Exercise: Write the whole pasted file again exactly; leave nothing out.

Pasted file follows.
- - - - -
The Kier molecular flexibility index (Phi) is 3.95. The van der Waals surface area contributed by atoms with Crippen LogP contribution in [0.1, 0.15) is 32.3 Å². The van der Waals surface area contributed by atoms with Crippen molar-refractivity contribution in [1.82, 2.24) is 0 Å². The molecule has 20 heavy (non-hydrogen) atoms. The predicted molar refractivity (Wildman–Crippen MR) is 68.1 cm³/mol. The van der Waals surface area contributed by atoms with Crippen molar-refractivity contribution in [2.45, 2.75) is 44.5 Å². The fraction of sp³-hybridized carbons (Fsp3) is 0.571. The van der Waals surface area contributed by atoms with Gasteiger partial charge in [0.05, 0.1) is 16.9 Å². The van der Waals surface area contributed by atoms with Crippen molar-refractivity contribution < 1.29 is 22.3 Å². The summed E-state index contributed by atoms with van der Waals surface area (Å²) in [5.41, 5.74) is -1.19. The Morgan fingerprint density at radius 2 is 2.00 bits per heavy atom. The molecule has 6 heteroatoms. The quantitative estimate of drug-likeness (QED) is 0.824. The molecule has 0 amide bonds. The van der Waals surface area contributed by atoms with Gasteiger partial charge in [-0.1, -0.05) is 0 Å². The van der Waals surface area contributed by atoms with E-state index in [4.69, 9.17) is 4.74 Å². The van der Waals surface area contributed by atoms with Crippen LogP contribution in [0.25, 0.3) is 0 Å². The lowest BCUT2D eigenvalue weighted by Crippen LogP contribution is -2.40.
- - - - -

The Kier molecular flexibility index (Phi) is 3.95. The van der Waals surface area contributed by atoms with Crippen LogP contribution in [0.1, 0.15) is 32.3 Å². The van der Waals surface area contributed by atoms with Crippen molar-refractivity contribution in [1.82, 2.24) is 0 Å². The molecule has 20 heavy (non-hydrogen) atoms. The predicted molar refractivity (Wildman–Crippen MR) is 68.1 cm³/mol. The van der Waals surface area contributed by atoms with Crippen molar-refractivity contribution in [2.45, 2.75) is 44.5 Å². The fraction of sp³-hybridized carbons (Fsp3) is 0.571. The van der Waals surface area contributed by atoms with Gasteiger partial charge in [0.05, 0.1) is 16.9 Å². The van der Waals surface area contributed by atoms with Crippen molar-refractivity contribution < 1.29 is 22.3 Å². The summed E-state index contributed by atoms with van der Waals surface area (Å²) in [5.41, 5.74) is -1.19. The Morgan fingerprint density at radius 2 is 2.00 bits per heavy atom. The molecule has 6 heteroatoms. The quantitative estimate of drug-likeness (QED) is 0.824. The molecule has 0 amide bonds. The van der Waals surface area contributed by atoms with Gasteiger partial charge in [-0.1, -0.05) is 0 Å². The van der Waals surface area contributed by atoms with E-state index in [4.69, 9.17) is 4.74 Å². The van der Waals surface area contributed by atoms with Crippen LogP contribution in [0.25, 0.3) is 0 Å². The lowest BCUT2D eigenvalue weighted by Crippen LogP contribution is -2.40.